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We are part of our past in everything we do and are. Most of us recognize and acknowledge this.
For example, the science fiction I write comes out of forty years of reading. Starting in sixth grade with THE SPACESHIP UNDER THE APPLE TREE by Louis Slobodkin (http://www.amazon.com/Space-Ship-Under-Apple-Tree/dp/0689717415), I moved on to CITIZEN OF THE GALAXY by Robert A. Heinlein (http://search.barnesandnoble.com/Citizen-of-the-Galaxy/Robert-A-Heinlein/e/9781416505525/?itm=1&usri=Citizen+of+the+Galaxy) by the time I was in junior high. This past spring, I read WALLS OF THE UNIVERSE by Paul Melko (http://search.barnesandnoble.com/Rift-in-the-Sky/Julie-E-Czerneda/e/9780756405601/?itm=2&usri=julie+czerneda) and even more recently, RIFT IN THE SKY by Julie Czerneda (http://search.barnesandnoble.com/Rift-in-the-Sky/Julie-E-Czerneda/e/9780756405601/?itm=2&usri=julie+czerneda).
The Jesus I believe in was prophesied thousands of years ago, long before He was born on Earth in order that we could live forever in Heaven. I am a believer just as the Apostle Paul, Martin Luther, Martin Luther King, Jr., Billy Graham and the band SWITCHFOOT were before me and along with me.
People have been alarmed by the “dumbing down” of kids in school for years. John Taylor Gatto laid out the phenomenon with crystal clear logic in his book, DUMBING US DOWN (http://search.barnesandnoble.com/Dumbing-Us-Down/John-Taylor-Gatto/e/9780865714489/?itm=1&usri=dumbing+us+down) written nearly 20 years ago.
Why all this background?
Because there are few things that irritate me more than people who act as if they have discovered something new. There are even fewer things that make me steaming mad. One of those is when someone acting like they've discovered something new appears to make no effort to credit others – and then produces a bad product which they hawk on the virtue of "celebrity credibility".
We’ve all seen it. At its worse, you get Linus Pauling’s book VITAMIN C, THE COMMON COLD AND THE FLU in which he advocates massive doses of vitamin C in order to ward off these common diseases. His authority? Two Nobel Prizes. But you have to dig to find out that one was a Nobel Peace Prize -- laudatory but it has nothing to do with the healing powers of vitamin C. The other was a Nobel Prize in Chemistry "for his research into the nature of the chemical bond and its application to the elucidation of the structure of complex substances". While this is impressive it has little to do with the effect of vitamin C on colds and flu.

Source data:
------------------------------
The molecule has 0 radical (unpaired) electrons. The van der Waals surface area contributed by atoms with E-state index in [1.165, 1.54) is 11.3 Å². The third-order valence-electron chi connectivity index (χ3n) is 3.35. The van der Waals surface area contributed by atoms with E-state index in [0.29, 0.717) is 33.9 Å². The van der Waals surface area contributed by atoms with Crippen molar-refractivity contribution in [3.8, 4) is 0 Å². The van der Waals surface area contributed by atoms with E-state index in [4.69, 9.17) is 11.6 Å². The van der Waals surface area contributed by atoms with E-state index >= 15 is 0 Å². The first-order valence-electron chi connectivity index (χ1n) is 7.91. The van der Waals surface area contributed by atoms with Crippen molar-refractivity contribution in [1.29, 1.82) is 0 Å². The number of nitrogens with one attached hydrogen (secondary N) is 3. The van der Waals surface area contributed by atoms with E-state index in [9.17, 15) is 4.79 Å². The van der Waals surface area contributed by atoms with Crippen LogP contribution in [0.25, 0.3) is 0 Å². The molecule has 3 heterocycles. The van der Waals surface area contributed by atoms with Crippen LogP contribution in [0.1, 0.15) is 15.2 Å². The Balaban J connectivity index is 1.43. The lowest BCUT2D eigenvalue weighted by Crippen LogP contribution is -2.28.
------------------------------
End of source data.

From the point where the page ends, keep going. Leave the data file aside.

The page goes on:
He was neither qualified nor knowledgeable enough to make the claims he made.
At its best you get Jamie Lee Curtis writing cute books for kids.
So, I’ve found another person to add to my pantheon of well-intentioned people who use their celebrity to hawk merchadise: Dom Testa. A twenty-year radio personality in
I love teen fiction. I write teen fiction. I typically promote teen fiction to my students, and I am ESPECIALLY excited about good teen science fiction. Among the books I’ve recently touted are Scott Westerfeld’s PRETTIES series; HUNGER GAMES by Suzanne Collins (haven’t read its sequel yet, CATCHING FIRE) and the classic series, THE WHITE MOUNTAINS by John Christopher. I have also been a tireless advocate for critical thinking among teens and preteens. I’ve been a classroom teacher for 28 years, Science Teacher of the Year and a writer and guidance counselor.
And along comes Dom Testa with his message: don’t act like you’re stupid, teens! Good message. I agree. I’ve preached it for decades. His website and interviews make it sound like he discovered the concept and is alone in encouraging teens to not act like they’re stupid. And he’s making headlines! VOYA used him as a guest speaker earlier last year. His website (http://www.domtesta.com/bio.cfm) is extensive and while it’s encouraging, it grants little credit to those of us who have invested our lives in living and working with teens – while he was a radio show host (which, BTW, isn’t even aimed at teens. The demographic of station KIMN which hosts his Dom and Jane Morning Show in
Worst of all, the first book THE COMET’S CURSE is written in a less-than-stellar style. Filled with the tropes beginning writers of SF assume are “new ideas” – planet-wide plague, interstellar escape mission, artificial intelligence, genius teens, interstellar colonization – Testa doesn’t even manage eloquent writing. Rough sentences like: “He was amazed at the deception, how the gentle appearance concealed the despair that weaved it way throughout the population.” (p 173) and “Tears returned to Channy’s eyes, the emotion of the incident still evident on her face.” (p 217) will hardly endear his work to English teachers in